Pearce Middle School, Austin, Texas is threatened with closure due to "unacceptable scores" on the state-mandated, criterion-referenced, high-stakes standardized test, the TAKS test. They held a community meeting with district reps, state reps, students, teachers, parents, community, etc...Comments were welcome from the audience of all these groups, and I had some thoughts.
Thoughts on Pearce Middle School Meeting, 11/11/2008
“United we stand, divided we fall.”
-Aesop (620-560 BC) from The Four Oxen and the Lion
Okay, simple enough. I think I get it. Actually, wait. Yeah…no, I don’t get it.
The process of classifying a community, sports team, nation, or even globe seems fairly straightforward when provided the two options articulated by Aesop and repeated by countless thereafter, most notably Patrick Henry. However, I witnessed this evening a group of persons simultaneously united and divided. Allow me a word to clarify.
I attended the Pearce Middle School event tonight, whose goal was both singular and multifold. Here's the overview.
State Representative Dawnna Dukes, alumnus of both Pearce MS and Reagan High School, another East Austin school threatened with closure, spoke eloquently in support of keeping said schools in operation as well as pledging to do her legislative duty to speak out against the current system of school accountability that has been criticized nationally since its inception and subsequent reworkings.
District and School Board members, including Superintendent Pat Forgione, represented their respective offices and positions in voicing their backing of Pearce’s students, teachers, and community members in this tough time.
Community members and former teachers spoke with passion about the positive effect Pearce has had and will hopefully continue to have on their lives and the lives of others in the community, as relates to academics and beyond.
Education activists discussed the need to recognize the failure inherent in a system that expects the least from our children in terms of self-motivation, creativity, curiosity, empathy, and self-efficacy.
Beautifully eloquent and clearly motivated and dedicated students from Pearce spoke with intrigue and wonder at how their school, which they believed was serving them in indelible ways, was deemed a low-performing school, nay, a failing school, by media outlets and folks outside the Pearce community.
At first glance, the common threads are obvious. First, there is the courage and the passion with which all these persons have imbued their conveyances. Furthermore, there is a unified goal that binds the aforementioned groups of agents in the Pearce situation. Each and every person included above has a genuine and well-intentioned desire to see children "learning" as a result of attending school. Reaching this goal implies some sort of "educational improvement," a language that infers a currently existing problem that must be addressed at Pearce. Unfortunately, the unity extends no further.
The coming together of many like-minded persons under the banner of a unifying ideology, goal, or mission generally represents an opportunity to create a great deal of power, both political and social. This is especially important in the political sphere when that ideology, goal, or mission is one that aims to change the status quo. However, the goal that unites the folks involved at Pearce is one that is almost universally accepted in its ambiguity. Therefore, without critical discourse about the definition of “successful learning” and discussion of possible means to those ends, the collective mission of Pearce is threatened – threatened under the very division that Aesop so succinctly spoke of. Allow me to provide an example from the Pearce meeting to highlight this division.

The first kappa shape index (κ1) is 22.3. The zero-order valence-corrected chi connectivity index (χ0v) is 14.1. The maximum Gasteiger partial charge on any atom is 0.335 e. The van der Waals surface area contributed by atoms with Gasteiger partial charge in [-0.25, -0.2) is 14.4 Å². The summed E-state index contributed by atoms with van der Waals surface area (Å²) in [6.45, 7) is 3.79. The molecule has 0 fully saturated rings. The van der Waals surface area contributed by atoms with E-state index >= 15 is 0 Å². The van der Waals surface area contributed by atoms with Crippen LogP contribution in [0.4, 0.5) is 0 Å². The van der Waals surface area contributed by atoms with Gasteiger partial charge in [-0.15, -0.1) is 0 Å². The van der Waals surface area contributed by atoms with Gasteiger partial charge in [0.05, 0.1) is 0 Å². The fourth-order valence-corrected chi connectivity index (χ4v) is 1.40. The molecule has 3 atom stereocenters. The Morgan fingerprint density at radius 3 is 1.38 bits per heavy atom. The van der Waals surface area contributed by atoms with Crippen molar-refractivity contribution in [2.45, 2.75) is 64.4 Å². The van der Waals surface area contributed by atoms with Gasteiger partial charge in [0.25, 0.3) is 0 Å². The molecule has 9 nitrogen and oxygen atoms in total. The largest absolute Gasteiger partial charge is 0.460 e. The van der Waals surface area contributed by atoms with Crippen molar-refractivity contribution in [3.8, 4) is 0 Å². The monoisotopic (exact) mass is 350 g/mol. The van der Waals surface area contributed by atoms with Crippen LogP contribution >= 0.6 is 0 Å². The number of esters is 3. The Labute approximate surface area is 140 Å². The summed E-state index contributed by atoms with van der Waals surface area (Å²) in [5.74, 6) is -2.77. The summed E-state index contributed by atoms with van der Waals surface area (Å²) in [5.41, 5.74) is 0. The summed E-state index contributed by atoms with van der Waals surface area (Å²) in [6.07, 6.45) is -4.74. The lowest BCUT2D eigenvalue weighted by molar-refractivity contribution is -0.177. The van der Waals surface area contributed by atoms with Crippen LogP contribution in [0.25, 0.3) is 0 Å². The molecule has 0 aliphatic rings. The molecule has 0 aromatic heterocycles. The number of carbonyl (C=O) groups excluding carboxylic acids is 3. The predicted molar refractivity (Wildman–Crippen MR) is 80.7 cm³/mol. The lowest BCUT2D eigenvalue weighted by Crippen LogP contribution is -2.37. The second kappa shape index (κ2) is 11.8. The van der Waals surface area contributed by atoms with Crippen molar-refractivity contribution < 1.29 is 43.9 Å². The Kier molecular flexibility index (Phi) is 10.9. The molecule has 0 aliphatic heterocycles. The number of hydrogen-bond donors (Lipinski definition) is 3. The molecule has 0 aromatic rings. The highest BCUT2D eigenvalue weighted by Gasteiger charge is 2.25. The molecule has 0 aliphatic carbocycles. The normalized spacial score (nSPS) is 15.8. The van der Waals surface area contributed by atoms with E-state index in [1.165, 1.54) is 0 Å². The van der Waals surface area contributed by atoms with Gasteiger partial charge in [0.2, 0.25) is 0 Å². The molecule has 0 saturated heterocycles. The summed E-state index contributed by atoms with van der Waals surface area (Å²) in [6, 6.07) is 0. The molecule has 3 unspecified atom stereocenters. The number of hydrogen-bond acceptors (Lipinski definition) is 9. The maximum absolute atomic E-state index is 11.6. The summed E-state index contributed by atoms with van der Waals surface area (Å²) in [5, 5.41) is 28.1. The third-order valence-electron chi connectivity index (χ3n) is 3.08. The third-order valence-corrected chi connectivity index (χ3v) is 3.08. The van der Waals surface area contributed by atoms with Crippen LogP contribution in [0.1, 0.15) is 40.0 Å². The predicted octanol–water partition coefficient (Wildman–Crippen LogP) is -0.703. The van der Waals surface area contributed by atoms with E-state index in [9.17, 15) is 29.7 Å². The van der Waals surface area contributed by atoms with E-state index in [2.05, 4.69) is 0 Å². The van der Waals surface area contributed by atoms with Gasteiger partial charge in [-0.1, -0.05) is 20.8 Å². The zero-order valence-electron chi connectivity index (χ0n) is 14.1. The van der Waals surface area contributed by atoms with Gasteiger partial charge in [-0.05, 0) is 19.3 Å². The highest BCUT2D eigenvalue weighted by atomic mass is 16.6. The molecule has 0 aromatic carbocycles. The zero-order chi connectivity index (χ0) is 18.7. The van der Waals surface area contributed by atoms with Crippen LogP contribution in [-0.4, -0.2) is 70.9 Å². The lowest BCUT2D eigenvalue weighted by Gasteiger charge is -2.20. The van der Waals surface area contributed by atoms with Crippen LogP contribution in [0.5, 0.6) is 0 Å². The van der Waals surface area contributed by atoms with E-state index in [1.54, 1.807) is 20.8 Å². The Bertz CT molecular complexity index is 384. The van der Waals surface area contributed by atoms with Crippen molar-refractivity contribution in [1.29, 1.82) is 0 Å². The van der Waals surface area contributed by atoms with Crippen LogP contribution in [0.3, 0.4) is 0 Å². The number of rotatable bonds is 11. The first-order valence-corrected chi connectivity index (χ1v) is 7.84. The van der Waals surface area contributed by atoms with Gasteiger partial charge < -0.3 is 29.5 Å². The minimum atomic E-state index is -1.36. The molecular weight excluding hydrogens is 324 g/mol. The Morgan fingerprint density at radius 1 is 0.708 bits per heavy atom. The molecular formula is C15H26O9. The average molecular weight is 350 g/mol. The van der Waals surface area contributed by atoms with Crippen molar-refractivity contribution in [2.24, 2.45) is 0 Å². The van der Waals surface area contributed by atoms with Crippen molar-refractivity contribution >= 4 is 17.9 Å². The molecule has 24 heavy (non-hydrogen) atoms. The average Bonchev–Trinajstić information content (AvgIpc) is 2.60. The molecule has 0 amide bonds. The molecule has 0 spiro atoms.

As I mentioned, Dawnna Dukes offered her riveting and personal message about challenging the system of unfair accountability that is threatening communities, both state- and nationwide. Immediately following her speech, the principal of Pearce, James Troutman, under the guise of the same ideology and mission, bombarded us with statistics from Pearce, pointing out the great improvement made over the course of the last year with regard to state tests, as well as providing this year’s state goals. (Interestingly, one of the AISD representatives was quick to remind those in attendance that the standards will continue to increase year after year, part of the law's aim at universal achievement. This aspect of NCLB presumes that we have discovered all there is to discover about how to educate. All that is left is application.)
These two messages - that of Dukes and Troutman – are simultaneously united and divided. Unity is found in ideology. Division is found in definition. In fact, the definitions of success and the means to achieve that success that the aforementioned two folks offer are diametrically opposed to one another. State representative Dukes speaks of the inaccuracy and bias which poison the state’s quantitative data. Literally moments later, Pearce’s principal uses these very numbers to not only point to inspiring improvements, but also to remind us of the challenges yet to come. Again, ideological coexistence is possible; pragmatic coexistence is not – in our situation. This is just one of the many telling examples wherein folks agree wholeheartedly in a basic and worthy ideology, though not far below the surface, have polarized views regarding what needs to be done and how we should get there.